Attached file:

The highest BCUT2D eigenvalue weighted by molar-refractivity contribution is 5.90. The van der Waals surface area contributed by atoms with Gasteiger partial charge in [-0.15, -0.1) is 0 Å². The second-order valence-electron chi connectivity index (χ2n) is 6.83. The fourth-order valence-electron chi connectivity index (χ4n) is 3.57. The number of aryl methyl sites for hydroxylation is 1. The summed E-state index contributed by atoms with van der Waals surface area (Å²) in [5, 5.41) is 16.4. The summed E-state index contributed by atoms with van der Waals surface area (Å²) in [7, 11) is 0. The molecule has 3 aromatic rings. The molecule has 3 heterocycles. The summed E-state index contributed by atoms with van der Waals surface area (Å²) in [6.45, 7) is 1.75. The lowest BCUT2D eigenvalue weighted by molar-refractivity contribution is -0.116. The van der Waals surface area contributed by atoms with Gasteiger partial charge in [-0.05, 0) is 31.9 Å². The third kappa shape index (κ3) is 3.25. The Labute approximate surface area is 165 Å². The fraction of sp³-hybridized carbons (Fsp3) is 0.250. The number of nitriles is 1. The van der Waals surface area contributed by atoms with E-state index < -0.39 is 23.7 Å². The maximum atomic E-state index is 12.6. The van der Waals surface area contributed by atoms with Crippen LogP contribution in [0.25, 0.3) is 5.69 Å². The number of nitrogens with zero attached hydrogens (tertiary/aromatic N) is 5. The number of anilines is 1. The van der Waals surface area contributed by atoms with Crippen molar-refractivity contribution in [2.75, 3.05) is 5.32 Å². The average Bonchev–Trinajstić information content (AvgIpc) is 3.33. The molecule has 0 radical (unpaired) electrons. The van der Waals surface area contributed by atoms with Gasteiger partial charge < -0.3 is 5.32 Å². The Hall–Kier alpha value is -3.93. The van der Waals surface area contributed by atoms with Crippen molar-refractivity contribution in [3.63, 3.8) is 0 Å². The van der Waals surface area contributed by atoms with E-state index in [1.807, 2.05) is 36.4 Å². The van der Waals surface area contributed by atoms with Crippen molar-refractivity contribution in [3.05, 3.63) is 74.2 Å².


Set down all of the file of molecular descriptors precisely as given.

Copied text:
The highest BCUT2D eigenvalue weighted by molar-refractivity contribution is 5.90. The van der Waals surface area contributed by atoms with Gasteiger partial charge in [-0.15, -0.1) is 0 Å². The second-order valence-electron chi connectivity index (χ2n) is 6.83. The fourth-order valence-electron chi connectivity index (χ4n) is 3.57. The number of aryl methyl sites for hydroxylation is 1. The summed E-state index contributed by atoms with van der Waals surface area (Å²) in [5, 5.41) is 16.4. The summed E-state index contributed by atoms with van der Waals surface area (Å²) in [7, 11) is 0. The molecule has 3 aromatic rings. The molecule has 3 heterocycles. The summed E-state index contributed by atoms with van der Waals surface area (Å²) in [6.45, 7) is 1.75. The lowest BCUT2D eigenvalue weighted by molar-refractivity contribution is -0.116. The van der Waals surface area contributed by atoms with Gasteiger partial charge in [-0.05, 0) is 31.9 Å². The third kappa shape index (κ3) is 3.25. The Labute approximate surface area is 165 Å². The fraction of sp³-hybridized carbons (Fsp3) is 0.250. The number of nitriles is 1. The van der Waals surface area contributed by atoms with E-state index < -0.39 is 23.7 Å². The maximum atomic E-state index is 12.6. The van der Waals surface area contributed by atoms with Crippen LogP contribution in [0.25, 0.3) is 5.69 Å². The number of nitrogens with zero attached hydrogens (tertiary/aromatic N) is 5. The number of anilines is 1. The van der Waals surface area contributed by atoms with Crippen molar-refractivity contribution in [2.75, 3.05) is 5.32 Å². The average Bonchev–Trinajstić information content (AvgIpc) is 3.33. The molecule has 0 radical (unpaired) electrons. The van der Waals surface area contributed by atoms with Gasteiger partial charge < -0.3 is 5.32 Å². The Hall–Kier alpha value is -3.93. The van der Waals surface area contributed by atoms with Crippen molar-refractivity contribution in [3.63, 3.8) is 0 Å². The van der Waals surface area contributed by atoms with E-state index in [1.807, 2.05) is 36.4 Å². The van der Waals surface area contributed by atoms with Crippen molar-refractivity contribution in [3.05, 3.63) is 74.2 Å².